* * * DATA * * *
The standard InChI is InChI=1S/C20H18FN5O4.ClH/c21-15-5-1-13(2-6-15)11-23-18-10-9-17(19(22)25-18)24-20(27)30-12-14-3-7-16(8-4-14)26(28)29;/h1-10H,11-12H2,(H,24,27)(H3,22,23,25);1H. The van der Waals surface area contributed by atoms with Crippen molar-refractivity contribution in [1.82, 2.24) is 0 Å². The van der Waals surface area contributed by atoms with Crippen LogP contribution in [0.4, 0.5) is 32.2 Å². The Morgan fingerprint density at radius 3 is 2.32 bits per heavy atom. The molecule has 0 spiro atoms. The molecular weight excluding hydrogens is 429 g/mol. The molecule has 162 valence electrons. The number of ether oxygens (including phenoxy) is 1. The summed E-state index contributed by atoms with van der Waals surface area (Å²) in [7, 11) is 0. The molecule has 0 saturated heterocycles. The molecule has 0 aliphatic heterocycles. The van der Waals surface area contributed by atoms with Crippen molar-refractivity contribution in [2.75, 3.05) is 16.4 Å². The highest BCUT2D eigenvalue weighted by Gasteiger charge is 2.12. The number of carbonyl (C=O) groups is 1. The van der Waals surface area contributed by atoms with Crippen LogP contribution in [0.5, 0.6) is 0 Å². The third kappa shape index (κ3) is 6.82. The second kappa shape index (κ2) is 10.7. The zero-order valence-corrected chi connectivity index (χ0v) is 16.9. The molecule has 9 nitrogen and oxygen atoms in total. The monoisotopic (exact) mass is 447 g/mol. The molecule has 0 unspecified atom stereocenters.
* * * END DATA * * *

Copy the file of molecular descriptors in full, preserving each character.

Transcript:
The standard InChI is InChI=1S/C20H18FN5O4.ClH/c21-15-5-1-13(2-6-15)11-23-18-10-9-17(19(22)25-18)24-20(27)30-12-14-3-7-16(8-4-14)26(28)29;/h1-10H,11-12H2,(H,24,27)(H3,22,23,25);1H. The van der Waals surface area contributed by atoms with Crippen molar-refractivity contribution in [1.82, 2.24) is 0 Å². The van der Waals surface area contributed by atoms with Crippen LogP contribution in [0.4, 0.5) is 32.2 Å². The Morgan fingerprint density at radius 3 is 2.32 bits per heavy atom. The molecule has 0 spiro atoms. The molecular weight excluding hydrogens is 429 g/mol. The molecule has 162 valence electrons. The number of ether oxygens (including phenoxy) is 1. The summed E-state index contributed by atoms with van der Waals surface area (Å²) in [7, 11) is 0. The molecule has 0 saturated heterocycles. The molecule has 0 aliphatic heterocycles. The van der Waals surface area contributed by atoms with Crippen molar-refractivity contribution in [2.75, 3.05) is 16.4 Å². The highest BCUT2D eigenvalue weighted by Gasteiger charge is 2.12. The number of carbonyl (C=O) groups is 1. The van der Waals surface area contributed by atoms with Crippen LogP contribution in [0.5, 0.6) is 0 Å². The third kappa shape index (κ3) is 6.82. The second kappa shape index (κ2) is 10.7. The zero-order valence-corrected chi connectivity index (χ0v) is 16.9. The molecule has 9 nitrogen and oxygen atoms in total. The monoisotopic (exact) mass is 447 g/mol. The molecule has 0 unspecified atom stereocenters.